By Zafar Sultan.
The month of Ramadan has set in, harbingering heavenly bounties and blessings. Verily, this is a month which offers promises to the faithfuls to attain Allah’s pleasure and prize: heaven. To reap the blessings of Ramadan, Muslims across the globe, strive in their own capacities. Do our actions and activities during this month of blessings really reflect the true teachings and spirit of Ramadan requires from us?
A cursory look at flurry of activities which we witness in our society soon at the outset of Ramadan, paints rather a dismal picture. Sadly, prices of the commodities; dates, yogurt, fruits, pakoras, samosas etc, really shoot up, for the sellers exactly know the temporal significance of these items. Moreover, the quality of these products is also compromised, notwithstanding the fact there are clear injunctions of the prophet of Allah as regards the mixture of substandard ingredients.
It seems apropos to mention here that during Hindu Raj (according to our forefathers), the prices of items of daily use would be cut down considerably to facilitate the faithfuls perform their fast. “The Hindu lords would also give some additional quantity of a particular item like sugar to us: Muslims, during Ramadan,” recalls baba Allah Ditta, the owner of a small bodega at the corner of our street. Allah Ditta laments the loss of tenants of honesty, and generosity which are fast waning in our society.
Similarly, Islam discourages pompous show of ostentatiousness and extravagance. Keeping this in view, the cult and convention of plushy aftar parties at grand restaurants is also far away from the spirit of Ramadan. As a matter of routine, other people reciprocate by inviting their friends and relatives to enjoy an array of scrumptious food items. It is seldom a scene of aftari, being at such a place where there is a maddening display of wealth and wear. Few minutes before the much awaited call to prayer, some ‘naats’ reverberate. With the call to break the fast (afratri) ,there is rather inglorious race to pile up the plates with spicy items. All lessons of moderateness seem to become irrelevant at this occasion. After half an hour of aftari, music starts echoing through the halls and yards of restaurants, and the faithfuls resume their chats and chattering.
At these aftaris, colossal amount of food items goes to drains. Paradoxically, millions in Pakistan live on one meal a day. Keeping in mind the real spirit of Ramadan, such splashy and exorbitant display of dining should be curtailed and those have-nots (Muslim brothers should be ignored). Can we heed these thoughts? Sounds primitive?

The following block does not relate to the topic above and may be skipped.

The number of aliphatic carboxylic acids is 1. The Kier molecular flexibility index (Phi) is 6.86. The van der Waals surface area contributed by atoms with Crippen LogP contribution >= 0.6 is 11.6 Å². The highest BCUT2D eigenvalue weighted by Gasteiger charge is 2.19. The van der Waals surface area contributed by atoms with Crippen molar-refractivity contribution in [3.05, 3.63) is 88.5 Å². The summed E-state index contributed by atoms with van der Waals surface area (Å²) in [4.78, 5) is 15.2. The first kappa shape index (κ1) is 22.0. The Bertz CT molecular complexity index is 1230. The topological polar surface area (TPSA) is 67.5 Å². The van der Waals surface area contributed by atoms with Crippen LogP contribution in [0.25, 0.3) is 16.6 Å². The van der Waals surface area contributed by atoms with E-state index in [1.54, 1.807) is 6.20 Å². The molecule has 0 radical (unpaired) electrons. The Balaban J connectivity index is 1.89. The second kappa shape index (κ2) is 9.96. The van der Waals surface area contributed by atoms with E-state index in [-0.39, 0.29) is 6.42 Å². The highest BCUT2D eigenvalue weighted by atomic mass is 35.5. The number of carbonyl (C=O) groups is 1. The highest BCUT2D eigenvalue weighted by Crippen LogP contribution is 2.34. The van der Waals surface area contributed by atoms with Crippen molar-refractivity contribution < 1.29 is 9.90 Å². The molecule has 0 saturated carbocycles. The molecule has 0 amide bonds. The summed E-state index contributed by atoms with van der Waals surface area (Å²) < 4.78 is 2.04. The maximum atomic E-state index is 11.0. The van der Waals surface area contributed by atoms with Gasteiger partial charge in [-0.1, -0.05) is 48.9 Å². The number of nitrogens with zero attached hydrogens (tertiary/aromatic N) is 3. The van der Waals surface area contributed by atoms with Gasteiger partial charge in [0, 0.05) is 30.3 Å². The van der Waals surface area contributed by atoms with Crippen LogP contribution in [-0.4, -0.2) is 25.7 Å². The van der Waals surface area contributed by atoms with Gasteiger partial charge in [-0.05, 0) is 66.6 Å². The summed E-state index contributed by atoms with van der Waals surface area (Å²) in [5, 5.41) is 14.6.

While no one has a right to be poke into anyone’s faith and fasting; it is alarming to see people flagrantly flaunting the spirit of Ramadan by openly drinking, smoking and eating in front of others at public places. Sadly, this trend is more prominent in our youth. Being in Islamic state of Pakistan and a Muslim, it really is a heart wrenching phenomenon. The reasons for this indifferent attitude can be many but the parents, institutions and preachers ought to contribute to guide and groom the masses, especially our youth as regards the sanctity of Ramadan. “The family and children of kafirs (non believers) would never eat before us (Muslims),” remarked Allah Ditta, scratching his grey beard.
Naturally, at the end of Ramadan, Eid ensures enormous pleasures, so reasonable preparation and purchase ought to be arranged to solemnize it, for it also signifies a sense of accomplishment that one has earned the maximum blessings of Ramadan. Nevertheless, unfortunately, an unwise flow of purchasers start pushing to shopping during Ramadan. In certain cases, economics are pushed to limit for the purchase of branded clothing and cosmetics. Especially, last couple of days of Ramadan, our markets are crowded with families. Every year, so many incidents of misbehaviour with ladies are reported. This menace can easily be managed by doing shopping either before Ramadan or not keep on procrastinating it till last days. Without doubt; it is not in line with the message Ramadan.
We are lucky to have Ramadan. It is a requisite that we (Muslims) do a thorough soul-searching and revisit our approach and actions during Ramadan so as to reap its blessings to the fullest. Let’s resolve to be the respecter, not ridiculer of Ramadan.
The writer is an academic based in Islamabad and maybe approached at: firstname.lastname@example.org